The Job of a Property Conveyancer
Conveyance refers to the act of transferring legal title of an asset (specifically) property from one person to another. The term also refers to granting of the encumbrance such as a lien of a mortgage to a third party. Alternatively, it can be used to refer to the movement of bulk products commodity, water, electricity, sewerage or gas to another person.
The conveyance process entails two landmark activities; exchange of contracts – where the title of ownership passes to another party. In this respect, the work of a conveyencer is to ensure that the buyer of the real property obtains a good or a marketable title to the property, and must ensure that the seller is the true owner of the property. He must also have the right to sell the property in question and should ensure that there is no factor, obstacle or otherwise to impede mortgage and resell of the property.
The conveyance must work hard to ensure that the buyer secures title to land or property alongside the right that run with the land. In addition, he must also be notified of the restrictions attached to the property in advance before making the purchase. The conveyance must check the registration to assure the purchaser of the land or the property that the land /property are in good title.
Depending on the country in which the conveyance is practicing, the work must be done by a solicitor who is qualified, licensed and capable of transferring the property or the piece of land to the buyer.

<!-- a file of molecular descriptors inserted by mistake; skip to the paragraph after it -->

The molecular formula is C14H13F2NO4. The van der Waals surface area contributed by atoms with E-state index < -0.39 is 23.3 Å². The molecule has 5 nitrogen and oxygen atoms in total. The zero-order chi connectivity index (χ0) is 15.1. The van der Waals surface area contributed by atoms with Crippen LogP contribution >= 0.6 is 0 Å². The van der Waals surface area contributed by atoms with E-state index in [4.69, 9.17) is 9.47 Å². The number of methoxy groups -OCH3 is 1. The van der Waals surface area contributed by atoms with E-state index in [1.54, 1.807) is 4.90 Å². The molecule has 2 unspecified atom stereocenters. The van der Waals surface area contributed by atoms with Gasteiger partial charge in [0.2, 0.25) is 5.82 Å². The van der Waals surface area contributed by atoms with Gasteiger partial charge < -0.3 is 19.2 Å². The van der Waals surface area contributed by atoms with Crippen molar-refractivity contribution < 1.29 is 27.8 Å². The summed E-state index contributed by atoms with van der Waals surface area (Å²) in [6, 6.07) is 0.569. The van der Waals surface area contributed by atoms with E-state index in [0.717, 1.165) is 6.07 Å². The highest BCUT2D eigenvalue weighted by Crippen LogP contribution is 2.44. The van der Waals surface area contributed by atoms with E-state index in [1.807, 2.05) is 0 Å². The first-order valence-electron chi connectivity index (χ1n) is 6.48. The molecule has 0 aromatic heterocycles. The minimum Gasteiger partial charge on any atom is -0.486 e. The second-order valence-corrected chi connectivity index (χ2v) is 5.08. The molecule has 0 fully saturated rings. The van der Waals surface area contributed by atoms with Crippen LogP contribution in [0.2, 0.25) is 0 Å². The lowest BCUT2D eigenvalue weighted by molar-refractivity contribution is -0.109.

Either way, the conveyancer is charged with the responsibility of ensuring that the property is transferred to the third party and must carry out sufficient search, make the pre-contract entry enquiries to ensure that a good deal is sealed. The conveyancer must prepare the draft contract and take it to the buyer’s solicitor for approval. In turn, the solicitor will in turn collect and prepare the necessary information relating to the property which conforms with buyers solicitors.
The conveyance process is tedious and time consuming and may take as long as 10-12 weeks. Other transactions may take longer than this period. The time scale is determined by other factors including the financial status of the buyer, his personal needs, the seller and legal factors. As the conveyance carries out these tasks, he must remember that either of the party is free to pull out of the transaction at any time regardless of the reason. If this happens, there shall be no legal responsibility on either of the parties.
In the United Kingdom, the conveyance process is thus applicable to the feudal fiefdom that is heritable to the heir and may involve consecutive procedures including paying homage and feudal relief.
In Scotland, things are different; the contract is concluded at an earlier stage. Once the initial offer is accepted by the seller, it becomes legally binding. This means that the survey must be done before the bids are made. The sellers have a right to set the closing date in case of competing interests.